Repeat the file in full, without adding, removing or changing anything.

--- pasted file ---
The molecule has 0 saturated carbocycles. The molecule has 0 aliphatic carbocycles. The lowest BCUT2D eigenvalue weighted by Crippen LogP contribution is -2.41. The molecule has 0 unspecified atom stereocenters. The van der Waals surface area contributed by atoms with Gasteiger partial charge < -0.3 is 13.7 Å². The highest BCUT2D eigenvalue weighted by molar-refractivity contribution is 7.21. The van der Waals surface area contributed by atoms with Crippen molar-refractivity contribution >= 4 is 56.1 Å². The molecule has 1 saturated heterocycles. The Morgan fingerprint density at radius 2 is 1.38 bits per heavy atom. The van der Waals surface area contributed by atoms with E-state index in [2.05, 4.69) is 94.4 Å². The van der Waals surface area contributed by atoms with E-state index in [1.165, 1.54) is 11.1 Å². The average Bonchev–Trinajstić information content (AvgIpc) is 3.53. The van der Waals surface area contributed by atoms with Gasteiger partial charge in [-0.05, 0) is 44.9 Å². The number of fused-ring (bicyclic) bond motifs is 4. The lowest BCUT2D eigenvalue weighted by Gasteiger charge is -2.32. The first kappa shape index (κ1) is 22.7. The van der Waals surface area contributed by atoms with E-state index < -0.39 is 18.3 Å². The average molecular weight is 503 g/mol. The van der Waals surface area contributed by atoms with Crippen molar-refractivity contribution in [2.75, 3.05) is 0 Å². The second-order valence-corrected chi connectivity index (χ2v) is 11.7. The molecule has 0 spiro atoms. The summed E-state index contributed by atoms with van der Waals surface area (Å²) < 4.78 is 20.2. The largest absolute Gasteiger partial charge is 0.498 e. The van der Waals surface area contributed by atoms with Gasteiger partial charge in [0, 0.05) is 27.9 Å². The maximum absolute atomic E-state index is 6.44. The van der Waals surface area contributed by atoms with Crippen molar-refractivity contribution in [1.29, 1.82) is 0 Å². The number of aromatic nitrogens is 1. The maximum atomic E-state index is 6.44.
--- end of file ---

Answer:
The molecule has 0 saturated carbocycles. The molecule has 0 aliphatic carbocycles. The lowest BCUT2D eigenvalue weighted by Crippen LogP contribution is -2.41. The molecule has 0 unspecified atom stereocenters. The van der Waals surface area contributed by atoms with Gasteiger partial charge < -0.3 is 13.7 Å². The highest BCUT2D eigenvalue weighted by molar-refractivity contribution is 7.21. The van der Waals surface area contributed by atoms with Crippen molar-refractivity contribution >= 4 is 56.1 Å². The molecule has 1 saturated heterocycles. The Morgan fingerprint density at radius 2 is 1.38 bits per heavy atom. The van der Waals surface area contributed by atoms with E-state index in [2.05, 4.69) is 94.4 Å². The van der Waals surface area contributed by atoms with E-state index in [1.165, 1.54) is 11.1 Å². The average Bonchev–Trinajstić information content (AvgIpc) is 3.53. The van der Waals surface area contributed by atoms with Gasteiger partial charge in [-0.05, 0) is 44.9 Å². The number of fused-ring (bicyclic) bond motifs is 4. The lowest BCUT2D eigenvalue weighted by Gasteiger charge is -2.32. The first kappa shape index (κ1) is 22.7. The van der Waals surface area contributed by atoms with E-state index < -0.39 is 18.3 Å². The average molecular weight is 503 g/mol. The van der Waals surface area contributed by atoms with Crippen molar-refractivity contribution in [2.75, 3.05) is 0 Å². The second-order valence-corrected chi connectivity index (χ2v) is 11.7. The molecule has 0 spiro atoms. The summed E-state index contributed by atoms with van der Waals surface area (Å²) < 4.78 is 20.2. The largest absolute Gasteiger partial charge is 0.498 e. The van der Waals surface area contributed by atoms with Gasteiger partial charge in [0, 0.05) is 27.9 Å². The maximum absolute atomic E-state index is 6.44. The van der Waals surface area contributed by atoms with Crippen molar-refractivity contribution in [1.29, 1.82) is 0 Å². The number of aromatic nitrogens is 1. The maximum atomic E-state index is 6.44.